Thursday, April 16, 2009

One of the very important aspects of learning fine arts is studying the work of masters. Art has been a channel to human emotions since the very ancient times. From the time when stone age men painted their caves, painting and sketching has developed into a very scientific and at the same time very graceful art. All because of the creativity and dedication of a few great men. Artists like Da Vinci, Botticelli, Blake, Van Gogh and others honed the art to bring it closer to perfection. Study of the human figure as an object for art, development of various styles of painting, depiction of abstract ideas as well as the material universe around us, making art a bearer of knowledge and sometimes the whims and fantasies of the artists using clever symbolism are some of the various aspects developed during all this time. One of my favourite artists during the renaissance age, the age when a huge paradigm shift in the art world began, is the Dutch painter and etcher, Rembrandt.
One of the main reasons why I love Rembrandt's art is his mastery over light. You see, light is the reason we can see and appreciate things around us. Thus, painting is in a way nothing but a deep study of light and its effect over objects and a quest to master it. Whatever be the painting-
watercolour or oil or charcoal, however vibrant colours you may use, however correct your propertion is, if you mess up your light effect, you mess up your painting big time. Not only had he perfected this aspect of painting, he loved to play tricks with it in his paintings. Take one of his most famous works for example- The night watch.

The first thing that comes to your mind when you see the painting is confusion- total confusion. It is a scene which depicts some musketeers embarking upon a journey, led by their captian and a lieutenent. There are three main figures in the painting- the captain, the lieutenent and a small girl. Rembrandt has cleverly used light to highlight the importance of these three characters. It looks like the three of them are stepping into the sunlight while the remaining party is still in the shadows. Even so, take a look at the little girl again. There seems to be an ethereal, unnatural glow around her, which is superbly contrasted by the black uniform of the captain. The reflection on the spearhead in the hand of the lieutenent, the sheer sense of movement among the people in the picture are nothing but awesome. Another important thing is the size of the painting. It is about 11ft by 14ft, which as you can imagine, is colossal. The night watch is hailed as the best work of Rembrandt.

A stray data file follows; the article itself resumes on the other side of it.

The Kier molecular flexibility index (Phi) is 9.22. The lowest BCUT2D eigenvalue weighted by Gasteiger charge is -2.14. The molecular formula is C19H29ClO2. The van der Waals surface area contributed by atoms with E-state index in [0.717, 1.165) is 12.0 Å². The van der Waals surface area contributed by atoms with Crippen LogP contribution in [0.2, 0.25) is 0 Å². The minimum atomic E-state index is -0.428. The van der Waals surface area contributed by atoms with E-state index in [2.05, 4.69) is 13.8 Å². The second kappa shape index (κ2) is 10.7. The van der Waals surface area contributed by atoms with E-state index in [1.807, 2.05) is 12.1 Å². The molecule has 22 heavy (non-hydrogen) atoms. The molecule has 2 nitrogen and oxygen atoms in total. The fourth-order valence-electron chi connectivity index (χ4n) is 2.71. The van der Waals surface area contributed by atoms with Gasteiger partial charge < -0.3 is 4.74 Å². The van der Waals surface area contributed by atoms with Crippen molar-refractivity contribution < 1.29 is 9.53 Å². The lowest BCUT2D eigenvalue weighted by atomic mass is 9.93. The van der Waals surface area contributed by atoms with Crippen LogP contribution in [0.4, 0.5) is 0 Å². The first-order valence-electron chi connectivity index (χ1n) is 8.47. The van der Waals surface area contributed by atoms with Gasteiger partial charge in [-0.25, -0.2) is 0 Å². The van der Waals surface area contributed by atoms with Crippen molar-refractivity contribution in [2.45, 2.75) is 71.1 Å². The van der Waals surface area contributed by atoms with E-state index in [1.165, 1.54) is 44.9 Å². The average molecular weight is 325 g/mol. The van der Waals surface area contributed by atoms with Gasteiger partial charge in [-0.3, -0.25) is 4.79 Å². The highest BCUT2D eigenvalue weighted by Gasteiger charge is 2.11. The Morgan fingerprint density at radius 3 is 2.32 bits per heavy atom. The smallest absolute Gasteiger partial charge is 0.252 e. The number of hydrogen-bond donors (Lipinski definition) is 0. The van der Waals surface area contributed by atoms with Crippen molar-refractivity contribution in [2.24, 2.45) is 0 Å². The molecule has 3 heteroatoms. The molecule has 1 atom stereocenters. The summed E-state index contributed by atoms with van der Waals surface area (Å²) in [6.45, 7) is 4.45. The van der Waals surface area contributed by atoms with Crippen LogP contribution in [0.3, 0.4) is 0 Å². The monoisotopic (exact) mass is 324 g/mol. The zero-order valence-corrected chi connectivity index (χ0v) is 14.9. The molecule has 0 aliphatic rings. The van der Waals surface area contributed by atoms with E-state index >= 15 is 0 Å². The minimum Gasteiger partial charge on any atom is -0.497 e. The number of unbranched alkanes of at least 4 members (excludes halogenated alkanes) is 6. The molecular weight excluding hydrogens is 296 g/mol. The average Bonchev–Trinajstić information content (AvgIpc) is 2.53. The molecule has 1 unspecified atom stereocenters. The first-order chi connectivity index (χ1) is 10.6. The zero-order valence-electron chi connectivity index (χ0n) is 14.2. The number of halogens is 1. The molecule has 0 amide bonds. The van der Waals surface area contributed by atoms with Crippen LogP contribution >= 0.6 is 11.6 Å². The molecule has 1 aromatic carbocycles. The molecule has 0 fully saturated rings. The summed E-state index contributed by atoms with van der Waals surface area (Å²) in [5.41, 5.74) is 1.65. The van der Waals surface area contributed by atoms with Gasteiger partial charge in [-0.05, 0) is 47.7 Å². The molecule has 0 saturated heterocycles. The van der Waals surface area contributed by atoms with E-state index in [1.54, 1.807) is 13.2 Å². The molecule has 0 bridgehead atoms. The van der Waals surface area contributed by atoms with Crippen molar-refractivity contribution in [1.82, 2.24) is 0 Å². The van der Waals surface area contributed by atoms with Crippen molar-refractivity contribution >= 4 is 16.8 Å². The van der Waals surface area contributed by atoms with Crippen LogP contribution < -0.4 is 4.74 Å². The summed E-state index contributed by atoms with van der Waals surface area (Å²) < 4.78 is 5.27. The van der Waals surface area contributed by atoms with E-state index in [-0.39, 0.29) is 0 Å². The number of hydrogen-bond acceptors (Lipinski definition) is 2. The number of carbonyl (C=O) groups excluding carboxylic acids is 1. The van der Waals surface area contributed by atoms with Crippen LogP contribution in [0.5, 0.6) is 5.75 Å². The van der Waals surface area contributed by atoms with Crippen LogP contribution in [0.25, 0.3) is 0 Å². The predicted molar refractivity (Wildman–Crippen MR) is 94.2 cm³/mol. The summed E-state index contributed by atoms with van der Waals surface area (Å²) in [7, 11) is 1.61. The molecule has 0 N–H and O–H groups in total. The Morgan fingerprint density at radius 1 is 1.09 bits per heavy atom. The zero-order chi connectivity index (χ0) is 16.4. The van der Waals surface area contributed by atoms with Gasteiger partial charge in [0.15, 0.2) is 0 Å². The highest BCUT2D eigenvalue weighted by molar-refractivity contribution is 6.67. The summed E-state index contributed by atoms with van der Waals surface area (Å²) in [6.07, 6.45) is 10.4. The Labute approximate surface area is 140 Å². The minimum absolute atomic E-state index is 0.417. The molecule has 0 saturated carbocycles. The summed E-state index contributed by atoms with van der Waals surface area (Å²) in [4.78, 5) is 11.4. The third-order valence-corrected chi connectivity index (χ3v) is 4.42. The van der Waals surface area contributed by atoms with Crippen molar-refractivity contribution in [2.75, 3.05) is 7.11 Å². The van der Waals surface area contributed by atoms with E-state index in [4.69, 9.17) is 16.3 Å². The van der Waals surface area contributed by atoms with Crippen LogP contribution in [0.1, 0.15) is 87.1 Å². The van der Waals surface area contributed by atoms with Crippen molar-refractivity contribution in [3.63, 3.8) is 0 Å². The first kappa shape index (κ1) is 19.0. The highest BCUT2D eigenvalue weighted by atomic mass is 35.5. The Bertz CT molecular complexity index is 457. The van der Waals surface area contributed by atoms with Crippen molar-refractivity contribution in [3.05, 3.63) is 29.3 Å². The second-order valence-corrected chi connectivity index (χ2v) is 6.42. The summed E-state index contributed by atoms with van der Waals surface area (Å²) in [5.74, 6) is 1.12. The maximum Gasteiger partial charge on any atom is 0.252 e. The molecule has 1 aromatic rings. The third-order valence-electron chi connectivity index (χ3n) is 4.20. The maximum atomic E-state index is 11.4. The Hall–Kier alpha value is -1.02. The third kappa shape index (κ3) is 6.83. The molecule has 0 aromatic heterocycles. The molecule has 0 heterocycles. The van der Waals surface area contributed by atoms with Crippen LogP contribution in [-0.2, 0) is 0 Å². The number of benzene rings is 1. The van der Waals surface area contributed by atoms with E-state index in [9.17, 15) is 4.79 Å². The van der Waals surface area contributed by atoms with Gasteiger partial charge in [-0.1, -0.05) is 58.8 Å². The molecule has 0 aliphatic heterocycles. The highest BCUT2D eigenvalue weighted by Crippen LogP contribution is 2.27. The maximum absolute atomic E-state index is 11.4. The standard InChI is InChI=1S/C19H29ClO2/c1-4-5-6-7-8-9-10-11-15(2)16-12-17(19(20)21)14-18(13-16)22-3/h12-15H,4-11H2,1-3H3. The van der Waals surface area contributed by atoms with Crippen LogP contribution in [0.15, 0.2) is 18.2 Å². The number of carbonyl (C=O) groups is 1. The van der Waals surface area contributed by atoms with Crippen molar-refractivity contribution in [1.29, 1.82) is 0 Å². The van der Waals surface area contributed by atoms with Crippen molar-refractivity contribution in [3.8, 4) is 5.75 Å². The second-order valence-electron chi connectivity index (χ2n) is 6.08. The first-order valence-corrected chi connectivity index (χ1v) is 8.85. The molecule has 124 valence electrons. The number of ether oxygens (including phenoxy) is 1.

He was also a key figure in the baroque style of painting. The baroque signifies grandeur and might, and usually, the paintings are very ornate and filled with detail. Heres an example-

This is a painting called 'A philosopher in meditation'. Again, look at the light effects- the main source of light in the picture is the window, and the philosopher sits right in front of it, making his figure hightlight because of the direction of light. The winding staircase looks grand and beautiful as it emerges from the shadows. And a secondary source of light is generated because of the second figure of a woman lurking in the right hand corner stroking a hearth. Some consider this painting to have gained inspiration from the yin yang symbol: male-female and light-dark contrasts in the right and left side of the picture may not be a coincidence. Anyway, whatever was his symbolic intention behind the setting, 'A philosopher in meditation' sure is a beautiful piece of art.
Now for one last sketch of Rembrandt-

This is a sketch of a lion by Rembrandt. This is one of my favourite Rembrandt works. I'll tell you why- look at the amount of grandeur and majesty the guy can bring in his huge masterpieces. He manages to bring the same majesty into this simple sketch! This is the way a lion should be drawn. The beautiful simplicty of lines is enchanting. And that is the mark of a true artist- he can create magic with the simplest of linework.
Rembrandt was blind in one eye....


Rakesh Vanamali said...

Thanks for a very lucid description of some of Rembrandt's best works! I loved the Night Watch & A philosopher in meditation, perhaps the latter much more, for its intensity in subject!

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